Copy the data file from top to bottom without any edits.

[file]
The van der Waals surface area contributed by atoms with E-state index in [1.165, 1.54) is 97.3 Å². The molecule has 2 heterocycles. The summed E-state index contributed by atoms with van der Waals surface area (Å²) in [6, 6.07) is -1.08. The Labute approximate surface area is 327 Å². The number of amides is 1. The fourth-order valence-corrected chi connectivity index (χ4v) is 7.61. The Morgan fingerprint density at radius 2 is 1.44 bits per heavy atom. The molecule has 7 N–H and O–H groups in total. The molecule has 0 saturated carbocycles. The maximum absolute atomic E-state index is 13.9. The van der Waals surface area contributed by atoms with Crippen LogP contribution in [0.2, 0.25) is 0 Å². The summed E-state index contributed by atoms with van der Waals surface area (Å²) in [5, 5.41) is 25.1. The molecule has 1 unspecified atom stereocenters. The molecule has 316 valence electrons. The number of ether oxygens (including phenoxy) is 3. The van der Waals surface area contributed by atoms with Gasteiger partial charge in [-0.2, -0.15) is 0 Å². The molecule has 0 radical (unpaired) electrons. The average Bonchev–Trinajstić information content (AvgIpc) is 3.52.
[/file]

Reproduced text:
The van der Waals surface area contributed by atoms with E-state index in [1.165, 1.54) is 97.3 Å². The molecule has 2 heterocycles. The summed E-state index contributed by atoms with van der Waals surface area (Å²) in [6, 6.07) is -1.08. The Labute approximate surface area is 327 Å². The number of amides is 1. The fourth-order valence-corrected chi connectivity index (χ4v) is 7.61. The Morgan fingerprint density at radius 2 is 1.44 bits per heavy atom. The molecule has 7 N–H and O–H groups in total. The molecule has 0 saturated carbocycles. The maximum absolute atomic E-state index is 13.9. The van der Waals surface area contributed by atoms with Crippen LogP contribution in [0.2, 0.25) is 0 Å². The summed E-state index contributed by atoms with van der Waals surface area (Å²) in [5, 5.41) is 25.1. The molecule has 1 unspecified atom stereocenters. The molecule has 316 valence electrons. The number of ether oxygens (including phenoxy) is 3. The van der Waals surface area contributed by atoms with Gasteiger partial charge in [-0.2, -0.15) is 0 Å². The molecule has 0 radical (unpaired) electrons. The average Bonchev–Trinajstić information content (AvgIpc) is 3.52.